The detail that makes this ride longer than it should be are the border crossings. We travelled in low season with only a few people on our bus but we can only imagine that in the high season with more buses – and more tarvellers per bus – that these crossings are a nightmare. We’d recommend leaving plenty of time for flights, check-ins, etc if you’re travelling in the summer and have to cross these borders.
First, we crossed the border leaving Montenegro. Everyone had to leave the bus and line up at the checkpoint to have our passports checked and stamped. The border guards were pretty nice and nobody had any issues. Like we said, there were less than 20 people on the bus overall, so it didn’t take forever. But again, just in case – make sure to plan some time for delays if you continue your journey after Dubrovnik.
Then we drove for approx. 5 minutes and reached another border point – this one was for entering Croatia. Once again, everyone had to leave the bus and line up in front of the checkpoint. We all got through just fine and didn’t have any problems. Having not been used to land border crossings anymore since we generally fly between countries or travel within the Schengen Zone, these crossings were definitely an experience. We arrived in Dubrovnik pretty much right on time.
Travelling From Dubrovnik to Split
- Time: The journey took approx. 4.5 hours
- Cost: Approximately 17 Euro/person
- Tickets Bought: At Dubrovnik Bus Station right before we got on
The last part of the journey took us from Dubrovnik to Split. Usually, we like to plan ahead as much as we can, but with the early bus from Herceg Novi and potential delays, we weren’t sure which bus to take to Split. We also didn’t have a printer and if you buy tickets online most of them have to be printed out. We decided to figure it out once we actually got to Dubrovnik. While this was unusual for us, looking back it was the best decision.
Originally, we had planned to take a bus at 12:30 pm but when we asked at the ticket window about the next available bus to Split, we found out that there was one 10 minutes later. Funny enough, it was the same bus from our Herceg Novi to Dubrovnik trip. So back on the bus we went! We couldn’t pay for the tickets with a credit card and didn’t have any Croatian Kuna yet, but thankfully there was an ATM right at the bus station.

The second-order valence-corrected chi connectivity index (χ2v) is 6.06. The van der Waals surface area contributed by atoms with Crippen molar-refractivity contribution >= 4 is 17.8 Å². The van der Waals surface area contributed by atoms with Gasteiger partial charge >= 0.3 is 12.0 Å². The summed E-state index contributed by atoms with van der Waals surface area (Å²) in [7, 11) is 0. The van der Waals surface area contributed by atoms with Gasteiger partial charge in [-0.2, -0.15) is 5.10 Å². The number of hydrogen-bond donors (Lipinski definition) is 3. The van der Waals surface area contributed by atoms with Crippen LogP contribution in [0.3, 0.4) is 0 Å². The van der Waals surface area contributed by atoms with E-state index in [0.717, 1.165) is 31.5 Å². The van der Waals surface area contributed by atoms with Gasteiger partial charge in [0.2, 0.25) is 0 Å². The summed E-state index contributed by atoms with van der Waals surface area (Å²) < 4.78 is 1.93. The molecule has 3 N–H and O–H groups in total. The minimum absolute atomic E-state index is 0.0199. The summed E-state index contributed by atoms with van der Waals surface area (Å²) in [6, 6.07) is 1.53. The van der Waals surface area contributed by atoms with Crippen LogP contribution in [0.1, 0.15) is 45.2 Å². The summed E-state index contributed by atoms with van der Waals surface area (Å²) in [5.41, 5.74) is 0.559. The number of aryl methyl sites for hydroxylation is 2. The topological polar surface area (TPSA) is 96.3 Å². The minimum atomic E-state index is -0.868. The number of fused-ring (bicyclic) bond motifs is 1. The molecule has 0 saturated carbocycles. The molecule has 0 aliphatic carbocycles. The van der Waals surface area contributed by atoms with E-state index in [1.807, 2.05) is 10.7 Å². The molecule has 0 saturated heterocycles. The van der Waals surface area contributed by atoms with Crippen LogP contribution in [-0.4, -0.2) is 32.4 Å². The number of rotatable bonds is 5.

The drive was great. We drove along the curvy coast which made for beautiful views. Be sure to sit on the driver side of the bus to get great views of the water. Lisa admittedly felt slightly nauseous from all the curves, but it wasn’t too bad.
Border Crossings in Bosnia and Herzegovina
In case you didn’t know, there is a tiny part of Bosnia and Herzegovina that actually reaches out to the coast – and thus it actually physically separates Croatia into two parts. So, if you go from Dubrovnik to Split, you’ll, therefore, have to pass two border checkpoints “in” and “out” of Bosnia. No joke. This time we didn’t have to leave the bus, though. An officer simply came onto the bus and collected all of our passports/ID-cards. He then brought them back after a few minutes. Simple!
We were officially in Bosnia and actually touched Bosnian ground since the bus took a break at one of the parking lots. We got a 15 minute break and there was also a supermarket where some people bought snacks.
Overall you drive for less than 30 minutes through Bosnia before you hit the second border crossing to leave Bosnia. Once again, an officer came on, collected our passports and brought them back after a few minutes. Pretty easy – and our fourth border checkpoint of the day – definitely a record for us! The rest of the journey was pretty uneventful. We passed some nice looking towns and villages and arrived in Split more or less on time.
Enjoy Your Journey from Podgorica to Split
And there you have it – our journey from Podgorica to Split. In general, when it was broken up into chunks the trip was much more manageable. We’d recommend to do it more slowly if you have the opportunity! You might even consider planning your own Croatia road trip! There are some beautiful towns to see along the way that are worth a stop and even a night’s stay. If you have any questions about routes, feel free to get in touch! We’re happy to shoot around ideas with you about Balkan travel!
As always, Happy Bus Waddlin’,